3. Understanding Your Customers’ Decision Journeys: Marketing is not just the promotion of your English language program. It is your entire English language program seen from the point of view of your customer—your students, their parents and other stakeholders. Understanding why customers select your English language services , their Customer Decision Journey, is key to getting more customers. In this session you will learn what the Customer Decision Journey is and how to uncover it from your past and existing customers. Concepts will be illustrated using examples and short activities.
4. Managing Change in Your Language Program: Change is a constant reality in any organization, and language programs are no different. Being able to effectively manage change, be it change driven by technology, geopolitical events, staffing movement or organizational restructuring, is central to the success of any manager. In this session different frameworks and models for describing change and managing change are introduced. Participants have the opportunity to apply these frameworks and models to their own change management experiences.
Portfolio-Based Language Assessment (PBLA) Symposium:
Participants will explore key areas of classroom and program implementation of Portfolio-Based Language Assessment (PBLA). The three sessions in this symposium, in the order in which they are scheduled, are:
- Understanding and Creating CLB-Aligned Assessment Tools for PBLA Language Assessment: This three-hour hands-on workshop uses a simple planning tool to walk teachers step-by-step through creating productive and receptive assessments. Teachers will walk away better understanding how to choose and check for key CLB criteria for each skill area, create CLB-aligned comprehension questions or tasks for listening and reading, and set a measure of success.
- Embedding PBLA in Your Organization: In this 90-minute workshop, we will help teachers and administrators understand the in’s and out’s of PBLA from multiple perspectives. We will also explore ways of embedding PBLA changes into programs and organizations to drive long-term student success. Assessment and evaluation isn’t new to adult education, and we can all find ways forward to help drive learning.
- PBLA: Moving Towards Sustainability: This 90-minute session will introduce two initiatives underway to support PBLA sustainability: the PBLA Practice Standards Framework (an accountability framework recently piloted in five sites across Canada) and PBLA Emerging Practice Guidelines (an electronic version of the PBLA Guidelines). Participants will discuss the initiatives and strategies for stakeholder input and explore the role of teachers, administrators, and funding partners in working together to ensure a robust PBLA community of practice.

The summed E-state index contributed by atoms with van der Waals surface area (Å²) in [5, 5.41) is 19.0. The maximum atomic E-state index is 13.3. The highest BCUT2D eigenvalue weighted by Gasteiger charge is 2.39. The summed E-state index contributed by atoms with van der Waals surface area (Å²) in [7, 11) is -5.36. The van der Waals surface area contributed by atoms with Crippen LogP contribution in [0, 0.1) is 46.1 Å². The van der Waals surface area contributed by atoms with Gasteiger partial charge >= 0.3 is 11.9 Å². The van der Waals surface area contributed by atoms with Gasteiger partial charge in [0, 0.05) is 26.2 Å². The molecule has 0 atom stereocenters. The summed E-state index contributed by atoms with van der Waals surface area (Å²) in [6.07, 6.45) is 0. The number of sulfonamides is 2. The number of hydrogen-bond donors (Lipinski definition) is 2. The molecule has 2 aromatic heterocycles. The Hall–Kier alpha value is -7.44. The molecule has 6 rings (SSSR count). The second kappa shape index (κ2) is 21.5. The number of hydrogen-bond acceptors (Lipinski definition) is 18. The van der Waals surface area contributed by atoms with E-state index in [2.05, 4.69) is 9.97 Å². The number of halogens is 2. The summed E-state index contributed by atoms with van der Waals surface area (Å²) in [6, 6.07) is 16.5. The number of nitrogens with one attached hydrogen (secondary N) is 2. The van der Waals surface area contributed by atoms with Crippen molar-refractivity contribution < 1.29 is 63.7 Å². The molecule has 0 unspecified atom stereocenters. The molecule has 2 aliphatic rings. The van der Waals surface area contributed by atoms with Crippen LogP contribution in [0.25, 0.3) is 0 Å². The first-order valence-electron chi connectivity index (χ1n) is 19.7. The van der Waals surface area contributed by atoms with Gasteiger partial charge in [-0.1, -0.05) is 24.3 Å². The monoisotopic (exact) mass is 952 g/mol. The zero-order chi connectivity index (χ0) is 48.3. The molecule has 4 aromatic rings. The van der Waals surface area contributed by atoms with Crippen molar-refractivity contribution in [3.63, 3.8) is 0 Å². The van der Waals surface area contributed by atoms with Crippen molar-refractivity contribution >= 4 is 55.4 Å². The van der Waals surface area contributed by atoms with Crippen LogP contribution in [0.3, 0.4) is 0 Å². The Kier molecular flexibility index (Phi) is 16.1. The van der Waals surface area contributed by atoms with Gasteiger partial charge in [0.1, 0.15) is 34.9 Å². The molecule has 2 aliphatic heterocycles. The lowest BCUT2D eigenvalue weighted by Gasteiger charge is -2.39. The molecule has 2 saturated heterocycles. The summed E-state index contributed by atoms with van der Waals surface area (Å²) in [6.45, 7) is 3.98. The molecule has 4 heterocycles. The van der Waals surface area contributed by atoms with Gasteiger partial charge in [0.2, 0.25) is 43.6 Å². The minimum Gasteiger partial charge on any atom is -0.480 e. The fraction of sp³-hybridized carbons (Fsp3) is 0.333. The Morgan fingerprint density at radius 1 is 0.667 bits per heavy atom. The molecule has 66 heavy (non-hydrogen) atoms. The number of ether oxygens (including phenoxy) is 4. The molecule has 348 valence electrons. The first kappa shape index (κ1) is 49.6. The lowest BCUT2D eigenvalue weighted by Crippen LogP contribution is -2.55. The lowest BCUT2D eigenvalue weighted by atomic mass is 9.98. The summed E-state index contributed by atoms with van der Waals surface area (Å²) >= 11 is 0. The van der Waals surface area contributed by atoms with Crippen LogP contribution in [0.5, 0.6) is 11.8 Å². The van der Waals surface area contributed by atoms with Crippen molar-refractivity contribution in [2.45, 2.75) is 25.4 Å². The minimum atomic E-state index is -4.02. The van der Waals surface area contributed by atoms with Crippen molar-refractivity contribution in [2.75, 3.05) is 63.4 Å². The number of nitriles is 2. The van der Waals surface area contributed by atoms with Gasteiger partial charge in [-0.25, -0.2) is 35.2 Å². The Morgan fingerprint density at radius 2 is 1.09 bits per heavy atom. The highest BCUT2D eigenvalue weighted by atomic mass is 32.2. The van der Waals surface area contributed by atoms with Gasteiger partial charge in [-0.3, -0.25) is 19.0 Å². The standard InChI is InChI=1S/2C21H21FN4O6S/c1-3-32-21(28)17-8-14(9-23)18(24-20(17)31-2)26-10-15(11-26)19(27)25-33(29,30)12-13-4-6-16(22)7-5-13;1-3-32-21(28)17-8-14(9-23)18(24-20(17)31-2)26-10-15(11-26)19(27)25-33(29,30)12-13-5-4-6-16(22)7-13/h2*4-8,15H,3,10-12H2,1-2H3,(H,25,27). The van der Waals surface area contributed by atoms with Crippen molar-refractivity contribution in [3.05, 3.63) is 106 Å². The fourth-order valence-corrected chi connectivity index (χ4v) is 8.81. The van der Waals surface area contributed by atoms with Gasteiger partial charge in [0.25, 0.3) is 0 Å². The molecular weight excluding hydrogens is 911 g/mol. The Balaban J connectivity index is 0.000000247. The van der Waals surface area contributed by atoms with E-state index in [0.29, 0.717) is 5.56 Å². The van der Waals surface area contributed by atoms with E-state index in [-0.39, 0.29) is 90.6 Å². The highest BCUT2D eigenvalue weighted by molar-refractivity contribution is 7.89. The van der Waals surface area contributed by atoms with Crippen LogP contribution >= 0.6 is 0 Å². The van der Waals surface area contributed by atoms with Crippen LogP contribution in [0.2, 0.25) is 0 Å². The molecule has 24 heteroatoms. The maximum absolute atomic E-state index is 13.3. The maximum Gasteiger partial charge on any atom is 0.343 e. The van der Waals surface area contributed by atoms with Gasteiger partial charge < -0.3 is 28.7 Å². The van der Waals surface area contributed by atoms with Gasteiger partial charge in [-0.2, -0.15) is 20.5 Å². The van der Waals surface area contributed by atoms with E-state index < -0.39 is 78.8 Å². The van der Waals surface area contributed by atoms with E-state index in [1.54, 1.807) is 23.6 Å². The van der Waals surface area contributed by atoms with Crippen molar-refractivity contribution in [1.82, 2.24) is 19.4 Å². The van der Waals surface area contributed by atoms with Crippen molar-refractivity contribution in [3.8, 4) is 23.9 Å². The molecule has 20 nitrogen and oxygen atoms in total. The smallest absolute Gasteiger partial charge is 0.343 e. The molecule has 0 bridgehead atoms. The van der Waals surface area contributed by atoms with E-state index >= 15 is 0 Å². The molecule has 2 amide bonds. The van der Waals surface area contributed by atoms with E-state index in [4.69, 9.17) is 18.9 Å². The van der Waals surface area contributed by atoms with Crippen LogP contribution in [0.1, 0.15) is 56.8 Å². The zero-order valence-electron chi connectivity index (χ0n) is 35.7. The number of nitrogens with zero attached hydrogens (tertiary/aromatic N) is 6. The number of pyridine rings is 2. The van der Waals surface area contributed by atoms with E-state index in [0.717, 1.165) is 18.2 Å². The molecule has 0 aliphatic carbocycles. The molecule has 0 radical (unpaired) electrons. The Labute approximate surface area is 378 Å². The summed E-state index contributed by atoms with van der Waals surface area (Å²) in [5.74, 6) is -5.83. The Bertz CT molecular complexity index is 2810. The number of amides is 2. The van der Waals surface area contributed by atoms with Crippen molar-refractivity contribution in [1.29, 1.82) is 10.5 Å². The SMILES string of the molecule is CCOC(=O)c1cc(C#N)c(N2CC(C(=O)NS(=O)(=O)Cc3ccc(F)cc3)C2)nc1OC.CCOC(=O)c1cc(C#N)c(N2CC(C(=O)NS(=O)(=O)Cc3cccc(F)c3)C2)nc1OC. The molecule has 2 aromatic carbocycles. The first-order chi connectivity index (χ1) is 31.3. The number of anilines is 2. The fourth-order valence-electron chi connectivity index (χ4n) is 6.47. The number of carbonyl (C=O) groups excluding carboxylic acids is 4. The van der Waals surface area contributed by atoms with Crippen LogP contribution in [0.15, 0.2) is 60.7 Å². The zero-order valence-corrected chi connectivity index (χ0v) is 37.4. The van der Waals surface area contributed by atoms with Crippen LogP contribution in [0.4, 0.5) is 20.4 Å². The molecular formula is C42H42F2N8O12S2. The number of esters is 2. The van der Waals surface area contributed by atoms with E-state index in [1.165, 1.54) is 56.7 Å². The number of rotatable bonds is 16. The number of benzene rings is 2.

Teacher Education Symposium:
Participants will learn about the latest research trends in teacher education. They will be given the opportunity to discuss how to adapt this current research for their own teacher education programs. The four sessions in this symposium, in the order in which they are scheduled, are:
- Identities and Imagination in Language Teacher Preparation: This workshop highlights the importance of imagination in language teachers’ negotiation of their professional identities. The workshop will discuss two research projects examining teachers’ identities and the tools used in collecting teacher experiences including interviews, the creation of multimodal autobiographies using VoiceThread, and memes. Participants will be invited to envision possible scenarios where they could adapt these or similar tools to their own teacher education programs to have their trainees explore their own professional identities.
- Plurilingual Pedagogies in Language Teacher Education: Rethinking TESL/TESOL Programs: With the emergence of a plurilingual paradigm shift in language teaching, questions concerning the extent to which language teacher education programs are effectively preparing language teachers to teach in our messy, heteroglossic, and multilingual world have assumed new and vital significance in the training and education of teachers. Every year, thousands of new English language teachers become qualified to teach in ever-increasingly culturally and linguistically diverse landscapes. However, despite the considerable number of TESL/TESOL certificate and diploma courses qualifying such teachers around the world, little is known about how these programs have adapted their pedagogy to meet the current reality of a plurilingual paradigm shift in language teaching. In this session, the underlying assumptions and theoretical underpinnings of monolingual and plurilingual approaches to language teaching will be analyzed and participants will have the opportunity to engage with current issues concerning plurilingualism in Language Teacher Education.